BORN to RUN: The Life & Times of Bob Kerrey

June 24, 2012


One day in the early 1990’s, I picked up the phone in Bethesda, Maryland and on the line was Eunice Kennedy Shriver. She told me she’d just finished my biography of Bob Kerrey (St. Martin’s Press, 1992) and found it fascinating.

“I notice that you’re from Lincoln, Nebraska,” Shriver said. “Just like Ted Sorensen. You know your writing reminds me of him.”

That’s a compliment I’ll take to my grave. She totally said it with the classic clipped, ‘pok the caw in Havod Yod’ Boston accent and I was over the moon, as my mom would say. She invited me to her downtown D.C. office on New York Avenue (with views of the White House) for an interview to become a “Writer-in-Residence” at the Joseph P. Kennedy, Jr. Foundation, the non-profit that launched The Special Olympics. Long story short, I got the gig. More on that later.

Here are a few excerpts of the first chapter of the book “Born to Run: The Life & Times of Nebraska Senator Robert Kerrey” (the original title; after Kerrey’s presidential campaign ended, I switched it to “Waltzing Matilda“) that handed me my second book, “A Change for all Seasons,” a history of Eunice Kennedy Shriver’s stewardship of the Kennedy Foundation.


“Senator Bob Kerrey was born and raised in Nebraska but he grew up in Vietnam. By his own admission, Kerrey went to Southeast Asia an adventure-seeking, beer-drinking frat rat, “gung ho to go at the Viet Cong with a knife in his teeth,” as he once told an interviewer. A little more than three months after he arrived, as the leader of a seven-man Navy SEAL unit, Kerrey continued to direct his commando unit on an island in Nha Trang Bay until all his men were safe, despite the explosion of a grenade at his foot. Later, in a 1984 speech introducing Gary Hart at the Democratic National Convention, Kerrey said: “In one explosive moment in Vietnam, the physical strength of my youth was blown away.” The accident shattered his leg and his unwavering support for American policy in a war he had just begun to learn about first-hand.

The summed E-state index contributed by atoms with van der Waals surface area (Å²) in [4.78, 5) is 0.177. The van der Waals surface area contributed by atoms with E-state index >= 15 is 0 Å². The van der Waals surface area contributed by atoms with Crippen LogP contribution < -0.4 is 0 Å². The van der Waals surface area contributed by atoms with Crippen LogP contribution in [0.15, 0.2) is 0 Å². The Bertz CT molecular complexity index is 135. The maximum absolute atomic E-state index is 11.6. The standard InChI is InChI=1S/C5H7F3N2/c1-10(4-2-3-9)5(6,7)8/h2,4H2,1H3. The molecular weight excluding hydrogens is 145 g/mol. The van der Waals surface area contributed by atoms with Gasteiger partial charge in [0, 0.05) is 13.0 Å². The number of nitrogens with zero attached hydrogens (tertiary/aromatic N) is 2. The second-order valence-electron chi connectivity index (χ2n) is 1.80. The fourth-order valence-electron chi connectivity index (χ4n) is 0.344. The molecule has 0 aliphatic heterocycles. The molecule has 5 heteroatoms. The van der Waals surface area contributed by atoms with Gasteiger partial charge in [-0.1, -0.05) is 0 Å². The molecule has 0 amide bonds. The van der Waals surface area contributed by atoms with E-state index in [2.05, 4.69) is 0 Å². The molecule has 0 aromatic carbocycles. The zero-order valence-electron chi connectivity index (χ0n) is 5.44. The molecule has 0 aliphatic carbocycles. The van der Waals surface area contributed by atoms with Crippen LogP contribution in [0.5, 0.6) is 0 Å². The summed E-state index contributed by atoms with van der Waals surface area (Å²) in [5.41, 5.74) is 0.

Kerrey’s pre-1969 sentiments about Vietnam, while not shared by those young Americans and their parents who already opposed the war, reflected those of conservative Midwesterners. Nebraska’s two Republican Senators, Carl Curtis and Roman Hruska, were both outspoken Vietnam hawks and unabashed apologists for President Richard Nixon. During the Vietnam War one Congressman is reported to have told a Nebraska audience that America would win in Vietnam because the United States is a nation of meat-eaters and the Vietnamese are a nation of rice-eaters, and carnivores always conquer vegetarians.

Lincoln’s American Legion club boasted during the sixties as it does today, “The Largest Membership of any Post in the World.” It makes for great advertising on signs, letters, and fliers, and somehow that claim leaves the impression that Lincoln legionnaires are just a little closer in their comradeship, more organized, and perhaps a little more patriotic than veterans from just an ordinary post. In truth, the board of directors, right after World War II conspired to develop a single post with maximum amenities rather than several smaller ones as was customary in other cities. Lincoln’s thousands of vets flock to their spacious Legion Club with its expansive dining room, first-rate kitchen, and excellent chef who serves Nebraska beef to the boys who banter about Big Red football and huddle over hawk talk.

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